Going beyond the cognitivist in computing education research questions

October 28, 2014 at 8:18 am 8 comments

In Josh Tenenberg’s lead article in the September 2014 ACM Transactions on Computing Education (linked below), he uses this blog, and in particular, this blog post on research questions, as a foil for exploring what questions we ask in computing education research.  I was both delighted (“How wonderful! I have readers who are thinking about what I’m writing!”) and aghast (“But wait!  It’s just a blog post!  I didn’t carefully craft the language the way I might a serious paper!”) — but much more the former.  Josh is kind in his consideration, and raises interesting issues about our perspectives in our research questions.

I disagree with one part of his analysis, though.  He argues that my conception of computing education (“the study of how people come to understand computing”) is inherently cognitivist (centered in the brain, ignoring the social context) because of the word “understand.”  Maybe.  If understanding is centered in cognition, yes, I agree.  If understanding is demonstrated through purposeful action in the world (i.e., you understand computing if you can do with computing what you want), then it’s a more situated definition.  If understanding is a dialogue with others (i.e., you understand computing if you can communicate about computing with others), then it’s more of a sociocognitive definition.

The questions he calls out are clearly cognitivist.  I’m guilty as charged — my first PhD advisor was a cognitive scientist, and I “grew up” as the learning science community was being born.  That is my default position when it comes to thinking about learning.  But I think that my definition of the field is more encompassing, and in my own work, I tend toward thinking more about motivation and about communities of practice.

Asking significant research questions is a crucial aspect of building a research foundation in computer science CS education. In this article, I argue that the questions that we ask are shaped by internalized theoretical presuppositions about how the social and behavioral worlds operate. And although such presuppositions are essential in making the world sensible, at the same time they preclude carrying out many research studies that may further our collective research enterprise. I build this argument by first considering a few proposed research questions typical of much of the existing research in CS education, making visible the cognitivist assumptions that these questions presuppose. I then provide a different set of assumptions based on sociocultural theories of cognition and enumerate some of the different research questions to which these presuppositions give rise. My point is not to debate the merits of the contrasting theories but to demonstrate how theories about how minds and sociality operate are imminent in the very questions that researchers ask. Finally, I argue that by appropriating existing theory from the social, behavioral, and learning sciences, and making such theories explicit in carrying out and reporting their research, CS education researchers will advance the field.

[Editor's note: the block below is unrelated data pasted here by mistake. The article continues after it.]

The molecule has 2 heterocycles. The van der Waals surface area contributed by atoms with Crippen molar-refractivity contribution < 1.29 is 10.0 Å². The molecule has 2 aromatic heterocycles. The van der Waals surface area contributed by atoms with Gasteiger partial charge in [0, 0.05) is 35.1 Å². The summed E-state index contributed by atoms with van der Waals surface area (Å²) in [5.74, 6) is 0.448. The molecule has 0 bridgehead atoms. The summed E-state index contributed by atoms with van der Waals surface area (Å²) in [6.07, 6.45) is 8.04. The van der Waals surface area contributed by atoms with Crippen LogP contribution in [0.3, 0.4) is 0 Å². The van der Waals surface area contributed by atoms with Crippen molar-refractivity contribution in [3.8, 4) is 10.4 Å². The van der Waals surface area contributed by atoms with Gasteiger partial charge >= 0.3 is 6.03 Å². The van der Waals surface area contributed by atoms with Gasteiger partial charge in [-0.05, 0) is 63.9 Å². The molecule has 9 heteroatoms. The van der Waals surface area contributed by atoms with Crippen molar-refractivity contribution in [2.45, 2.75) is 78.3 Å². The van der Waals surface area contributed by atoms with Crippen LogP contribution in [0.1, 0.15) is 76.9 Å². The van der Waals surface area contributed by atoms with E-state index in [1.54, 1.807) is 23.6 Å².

via Asking Research Questions.

Entry filed under: Uncategorized. Tags: , , .

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8 Comments Add your own

  • 1. Greg Wilson  |  October 28, 2014 at 9:29 am

    It sounds like an interesting article – is there an open access copy somewhere for those of us outside the academic paywall?

  • 3. Raul Miller  |  October 28, 2014 at 10:59 am

    That’s a really interesting set of distinctions.

    And, the concept of “understanding is demonstrated through purposeful action in the world” has a lot of relevance, I think, in a variety of contexts (including social contexts, and so on…).

    • 4. Michael S. Kirkpatrick  |  October 29, 2014 at 10:01 am

      There have been some interesting learning taxonomies that have been developed that go beyond cognitive domains. My personal favorite is by Wiggins and McTighe (http://pixel.fhda.edu/hybrid/six_facets.html), who propose 6 facets of understanding: explain, interpret, apply, have perspective, empathize, and have self-knowledge. For instance, demonstrating thorough understanding of computer security might entail documenting the emotional and psychological impact of victims of spearphishing.

      A similar one is Dee Fink’s taxonomy (http://www.byui.edu/outcomes-and-assessment/the-basics/step-1-articulate-outcomes/dee-finks-taxonomy-of-significant-learning) of “significant learning,” which defines six types of learning outcomes: foundational knowledge, application, integration, human dimension, caring, and learning how to learn.

      Personal plug: I have a paper that has been selected for SIGCSE this year that talks about applying the latter, along with the backward design process, to curriculum re-design. If you’re interested and you’ll be at SIGCSE, stop by.

  • 5. Mark Ahrens  |  October 28, 2014 at 3:18 pm

    Hello Mark,

    I was wondering if you knew of an on-line course focusing on how to teach CS. I currently work with students in enrichment activities (Scratch, Code.org, Python) and desire to sharpen my teaching abilities, particularly reaching those kids who don’t come into the activities with a spark for learning. Thanks,

    Mark Ahrens
    Milford, CT

  • 8. Mark Ahrens  |  October 29, 2014 at 4:54 pm

    Thanks very much Peter! I will check out those resources.


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